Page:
Senior Lecturer on Education
Faculty Director, Doctor of Education Leadership Program
Liz City is senior lecturer on education and director of the Doctor of Education Leadership (Ed.L.D.) Program at the Harvard Graduate School of Education. City has served as a teacher, instructional coach, principal, and consultant, in each role focused on helping all children, and the educators who work with them, realize their full potential. City's work is a combination of pragmatic: "How can we do our work better every day for children now?" — and imaginative — "What might learning and the systems that support learning look like in the not-too-distant future?" City fell in love with teaching in a closet-turned-classroom in St. Petersburg, Russia. She still loves teaching, and sees leadership as a continuous act of learning and teaching. From her early passion for literacy as a middle school Humanities teacher to her current work in developing leaders, common themes in City's work are collaboration, evidence-based discussion, asking the right questions, thinking and acting strategically, and learning through doing. She has authored/co-authored many publications, including: Meeting Wise: Making the Most of Collaborative Time for Educators (2014); Data Wise, Revised and Expanded Edition: A Step-by-Step Guide to Using Assessment Results to Improve Teaching and Learning (2013); Strategy in Action: How School Systems Can Support Powerful Learning and Teaching (2009); Instructional Rounds in Education: A Network Approach to Improving Teaching and Learning (2009); Resourceful Leadership: Tradeoffs and Tough Decisions on the Road to School Improvement (2008); and The Teacher's Guide to Leading Student-Centered Discussions: Talking about Texts in the Classroom (2006).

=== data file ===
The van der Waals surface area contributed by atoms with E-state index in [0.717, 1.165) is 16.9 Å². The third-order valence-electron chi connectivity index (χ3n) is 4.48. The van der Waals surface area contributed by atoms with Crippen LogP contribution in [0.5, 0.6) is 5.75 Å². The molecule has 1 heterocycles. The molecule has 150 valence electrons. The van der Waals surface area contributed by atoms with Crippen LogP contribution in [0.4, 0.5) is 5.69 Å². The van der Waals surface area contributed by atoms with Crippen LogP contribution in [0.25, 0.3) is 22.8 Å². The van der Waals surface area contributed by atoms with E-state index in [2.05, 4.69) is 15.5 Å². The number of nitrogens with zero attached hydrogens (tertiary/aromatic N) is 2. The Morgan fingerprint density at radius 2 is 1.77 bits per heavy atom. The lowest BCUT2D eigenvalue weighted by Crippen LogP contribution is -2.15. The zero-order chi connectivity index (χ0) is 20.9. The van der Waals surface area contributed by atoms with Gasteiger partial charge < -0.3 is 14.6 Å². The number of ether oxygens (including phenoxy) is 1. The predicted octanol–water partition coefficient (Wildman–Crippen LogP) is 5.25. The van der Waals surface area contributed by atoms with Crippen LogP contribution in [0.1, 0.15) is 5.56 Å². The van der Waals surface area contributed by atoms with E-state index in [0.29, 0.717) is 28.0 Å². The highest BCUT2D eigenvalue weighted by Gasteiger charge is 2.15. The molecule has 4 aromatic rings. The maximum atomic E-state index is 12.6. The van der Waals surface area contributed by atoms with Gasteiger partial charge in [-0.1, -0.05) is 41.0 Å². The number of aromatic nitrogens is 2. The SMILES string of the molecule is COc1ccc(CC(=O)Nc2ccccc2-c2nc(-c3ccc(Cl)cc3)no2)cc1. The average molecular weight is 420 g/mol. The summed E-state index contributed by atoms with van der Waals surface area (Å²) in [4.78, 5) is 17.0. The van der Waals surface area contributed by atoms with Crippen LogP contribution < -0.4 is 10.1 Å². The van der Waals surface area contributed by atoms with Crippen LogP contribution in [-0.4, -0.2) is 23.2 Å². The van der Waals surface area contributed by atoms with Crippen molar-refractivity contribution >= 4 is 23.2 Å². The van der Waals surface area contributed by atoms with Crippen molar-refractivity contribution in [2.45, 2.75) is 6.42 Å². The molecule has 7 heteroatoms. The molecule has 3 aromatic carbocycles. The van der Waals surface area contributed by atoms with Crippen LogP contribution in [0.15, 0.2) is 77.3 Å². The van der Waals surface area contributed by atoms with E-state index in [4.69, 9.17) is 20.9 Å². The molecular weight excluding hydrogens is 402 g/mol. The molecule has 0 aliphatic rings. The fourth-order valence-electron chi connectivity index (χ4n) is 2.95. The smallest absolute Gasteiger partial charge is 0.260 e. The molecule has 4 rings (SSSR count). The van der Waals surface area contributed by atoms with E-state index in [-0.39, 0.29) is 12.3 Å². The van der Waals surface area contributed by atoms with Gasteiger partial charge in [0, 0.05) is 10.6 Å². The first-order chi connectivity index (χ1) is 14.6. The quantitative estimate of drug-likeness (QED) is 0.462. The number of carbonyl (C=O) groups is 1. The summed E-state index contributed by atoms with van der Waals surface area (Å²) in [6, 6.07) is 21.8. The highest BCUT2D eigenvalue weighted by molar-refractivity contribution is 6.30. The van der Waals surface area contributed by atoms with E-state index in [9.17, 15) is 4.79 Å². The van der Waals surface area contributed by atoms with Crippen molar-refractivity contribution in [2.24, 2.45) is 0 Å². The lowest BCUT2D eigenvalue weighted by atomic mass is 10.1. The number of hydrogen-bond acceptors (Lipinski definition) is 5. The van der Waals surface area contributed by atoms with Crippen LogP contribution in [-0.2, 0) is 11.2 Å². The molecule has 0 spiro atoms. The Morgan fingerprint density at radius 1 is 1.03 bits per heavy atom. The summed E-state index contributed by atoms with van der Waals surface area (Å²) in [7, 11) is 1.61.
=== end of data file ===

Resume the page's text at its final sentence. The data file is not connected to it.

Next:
Click here to see a full list of Elizabeth City's courses.
Improving Early Literacy at Scale through Personalized Diagnosis and Intervention (2018-2022)
Chan- Zuckerberg Foundation
Personalized learning is an emerging movement in education, generating both optimism and skepticism in the field. We are optimistic because of the enormous possibilities implicit in helping every learner reach his or her full potential by leveraging advances in technology, but we also recognize challenges to large-scale change due to the thin evidence base and constraining policy and practice environments. We share with many in education a deep commitment to the principles of equity and excellence motivating much of the move to personalized learning. Building on a joint planning process begun in January 2017, the Harvard Graduate School of Education (HGSE) and MIT are pleased to submit this proposal for a $30 million joint initiative to improve early literacy through personalized diagnosis and intervention. Because we believe that personalized learning will take root and expand only if it can make demonstrable progress in addressing pressing education challenges, we will focus on applying principles of personalization toward the goal that all children achieve mastery of foundational literacy skills by the end of third grade.